Two weeks ago I reviewed a pulpy comic named WolfCop where I highlighted some of the major drawbacks and hurtles that face niche comics. Getting that perfect mix of outrageous action and story is hard to do when the material tends to toward the absurd. But "pulp" takes many forms and when it is done right, it can pack just as much emotional power as more mainstream mediums.
This comic reads much like a screenplay. In fact, if I were forced to describe this comic in one word, that word would be "cinematic." The story is told through a series of flashbacks as told to a child about the life of her mother, Daisy.
It's the summer of 1969, and nineteen year old Daisy is working just to make ends meet at a California diner. It seems grabby customers is a constant problem she has to deal with. Her shift can't end soon enough when her father comes to pick her up. Despite being sexually assaulted her father tells her she just needs to keep plugging away till she finds that one thing she loves. That one thing that keeps you getting up in the morning. He would continue, no doubt, with this soliloquy if he wasn't t-boned by a local gangster. Seeing an opportunity, Daisy's dad introduces himself as the best mechanic in the valley.
A few months later things seem to be looking up for the two of them. The shop is busy, Daisy's father is pulling in money hand over fist, and Daisy just got accepted to UCLA. Brimming with pride, her father gives her some money and tells her to go celebrate and watch a matinee. Daisy heads out and her dad calls the local tough. The garage is great place to "interrogate" those who have crossed "Johnny Nails." Daisy has a change of heart and heads back home, only to find her dad in the middle of smashing a guys face in with a crowbar. Tears streaming down her face, she figures out where all her families money is coming from. She packs up and leaves for LA.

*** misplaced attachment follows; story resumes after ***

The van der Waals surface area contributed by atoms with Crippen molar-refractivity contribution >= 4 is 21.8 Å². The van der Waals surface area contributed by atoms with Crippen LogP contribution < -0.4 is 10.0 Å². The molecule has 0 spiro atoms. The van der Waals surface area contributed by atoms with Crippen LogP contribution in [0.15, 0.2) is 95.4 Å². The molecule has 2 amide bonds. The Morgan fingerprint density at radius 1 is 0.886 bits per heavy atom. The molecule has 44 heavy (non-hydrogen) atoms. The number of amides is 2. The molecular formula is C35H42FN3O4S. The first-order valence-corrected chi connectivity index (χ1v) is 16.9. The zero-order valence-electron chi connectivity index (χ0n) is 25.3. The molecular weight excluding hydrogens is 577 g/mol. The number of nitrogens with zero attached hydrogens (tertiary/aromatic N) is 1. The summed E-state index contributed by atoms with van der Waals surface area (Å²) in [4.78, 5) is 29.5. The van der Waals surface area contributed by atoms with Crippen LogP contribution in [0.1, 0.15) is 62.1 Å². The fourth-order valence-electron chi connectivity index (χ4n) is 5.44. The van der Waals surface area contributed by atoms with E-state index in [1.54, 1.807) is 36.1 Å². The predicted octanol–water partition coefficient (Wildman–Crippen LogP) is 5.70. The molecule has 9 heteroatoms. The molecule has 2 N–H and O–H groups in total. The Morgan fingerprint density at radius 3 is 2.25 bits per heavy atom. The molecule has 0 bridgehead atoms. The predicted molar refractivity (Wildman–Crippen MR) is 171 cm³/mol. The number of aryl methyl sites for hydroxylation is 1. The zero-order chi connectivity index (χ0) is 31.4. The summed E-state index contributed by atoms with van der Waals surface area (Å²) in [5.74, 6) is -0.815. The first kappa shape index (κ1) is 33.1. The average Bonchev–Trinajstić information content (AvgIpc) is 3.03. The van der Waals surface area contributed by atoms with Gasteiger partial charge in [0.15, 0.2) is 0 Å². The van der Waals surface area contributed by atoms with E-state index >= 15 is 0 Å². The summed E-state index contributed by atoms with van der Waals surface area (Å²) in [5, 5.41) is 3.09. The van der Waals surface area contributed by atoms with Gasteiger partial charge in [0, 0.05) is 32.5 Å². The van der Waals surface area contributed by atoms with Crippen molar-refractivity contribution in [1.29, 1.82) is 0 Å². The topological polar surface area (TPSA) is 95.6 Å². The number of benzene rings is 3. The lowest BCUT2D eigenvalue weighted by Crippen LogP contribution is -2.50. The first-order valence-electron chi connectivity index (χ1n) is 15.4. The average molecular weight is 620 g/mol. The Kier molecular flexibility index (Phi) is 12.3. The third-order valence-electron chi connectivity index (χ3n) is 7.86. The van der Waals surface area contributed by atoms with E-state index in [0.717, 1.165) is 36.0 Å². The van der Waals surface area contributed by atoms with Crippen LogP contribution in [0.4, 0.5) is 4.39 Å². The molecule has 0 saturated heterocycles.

Months pass, school is going well, and Daisy seems to be trying her best to forget about her father. However, her father has been trying his best to get a hold of her. Her room mate finally convinces her to return one of his phone calls. He apologizes and promises he has cut all ties to organized crime. With heartfelt pleading, he convinces her to come and have dinner tonight at home. She agrees, ready to make amends.
Unfortunately Johnny Nails doesn't let people cut their ties with him. As Daisy's dad is preparing dinner, Nails pays him a visit. Daisy arrives to find her dad tied up and getting the shit kicked out of him. She's tied up as well and forced to watch her dad dowsed in gas and lit aflame. The entire garage goes up like kindling as Johnny Nails walks away.
There is literally nothing I didn't like about this comic. The story, dialog, pacing, and illustration are all just about perfect for my taste. Everything comes together in such a cohesive manner that even though I normally would be more critical of the art styling, it works so well in this setting that I can't complain. I found myself audibly gasping as turned the pages, and as a long time comic book reader, that is rare.
I can't wait to see how the rest of the story unfolds.